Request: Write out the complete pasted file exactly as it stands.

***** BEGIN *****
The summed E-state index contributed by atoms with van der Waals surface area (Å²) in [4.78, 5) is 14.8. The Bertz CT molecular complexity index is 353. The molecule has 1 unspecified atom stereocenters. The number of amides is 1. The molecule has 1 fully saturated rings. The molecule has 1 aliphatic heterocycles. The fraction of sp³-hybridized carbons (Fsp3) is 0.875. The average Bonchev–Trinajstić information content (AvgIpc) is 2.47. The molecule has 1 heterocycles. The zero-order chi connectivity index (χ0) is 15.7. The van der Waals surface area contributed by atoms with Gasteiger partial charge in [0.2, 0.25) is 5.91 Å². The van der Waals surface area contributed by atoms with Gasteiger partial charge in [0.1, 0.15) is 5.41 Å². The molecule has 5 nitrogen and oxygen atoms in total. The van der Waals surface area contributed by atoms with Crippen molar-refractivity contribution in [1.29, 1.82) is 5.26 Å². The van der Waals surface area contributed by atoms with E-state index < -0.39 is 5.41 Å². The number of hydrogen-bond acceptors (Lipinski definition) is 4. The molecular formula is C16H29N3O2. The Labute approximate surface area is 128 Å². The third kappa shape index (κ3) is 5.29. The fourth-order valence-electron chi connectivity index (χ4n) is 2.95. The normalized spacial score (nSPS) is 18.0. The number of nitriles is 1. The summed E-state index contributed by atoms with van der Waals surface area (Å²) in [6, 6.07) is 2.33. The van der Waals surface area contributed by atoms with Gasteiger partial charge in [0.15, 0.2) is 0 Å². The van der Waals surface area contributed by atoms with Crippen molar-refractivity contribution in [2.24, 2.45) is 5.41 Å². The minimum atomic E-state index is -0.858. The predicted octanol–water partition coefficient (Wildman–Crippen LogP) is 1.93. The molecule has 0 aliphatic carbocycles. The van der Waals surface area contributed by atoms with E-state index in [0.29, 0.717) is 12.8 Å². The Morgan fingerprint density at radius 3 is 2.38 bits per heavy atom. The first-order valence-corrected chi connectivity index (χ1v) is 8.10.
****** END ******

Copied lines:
The summed E-state index contributed by atoms with van der Waals surface area (Å²) in [4.78, 5) is 14.8. The Bertz CT molecular complexity index is 353. The molecule has 1 unspecified atom stereocenters. The number of amides is 1. The molecule has 1 fully saturated rings. The molecule has 1 aliphatic heterocycles. The fraction of sp³-hybridized carbons (Fsp3) is 0.875. The average Bonchev–Trinajstić information content (AvgIpc) is 2.47. The molecule has 1 heterocycles. The zero-order chi connectivity index (χ0) is 15.7. The van der Waals surface area contributed by atoms with Gasteiger partial charge in [0.2, 0.25) is 5.91 Å². The van der Waals surface area contributed by atoms with Gasteiger partial charge in [0.1, 0.15) is 5.41 Å². The molecule has 5 nitrogen and oxygen atoms in total. The van der Waals surface area contributed by atoms with Crippen molar-refractivity contribution in [1.29, 1.82) is 5.26 Å². The van der Waals surface area contributed by atoms with E-state index < -0.39 is 5.41 Å². The number of hydrogen-bond acceptors (Lipinski definition) is 4. The molecular formula is C16H29N3O2. The Labute approximate surface area is 128 Å². The third kappa shape index (κ3) is 5.29. The fourth-order valence-electron chi connectivity index (χ4n) is 2.95. The normalized spacial score (nSPS) is 18.0. The number of nitriles is 1. The summed E-state index contributed by atoms with van der Waals surface area (Å²) in [6, 6.07) is 2.33. The van der Waals surface area contributed by atoms with Gasteiger partial charge in [0.15, 0.2) is 0 Å². The van der Waals surface area contributed by atoms with Crippen molar-refractivity contribution in [2.24, 2.45) is 5.41 Å². The minimum atomic E-state index is -0.858. The predicted octanol–water partition coefficient (Wildman–Crippen LogP) is 1.93. The molecule has 0 aliphatic carbocycles. The van der Waals surface area contributed by atoms with E-state index in [0.29, 0.717) is 12.8 Å². The Morgan fingerprint density at radius 3 is 2.38 bits per heavy atom. The first-order valence-corrected chi connectivity index (χ1v) is 8.10.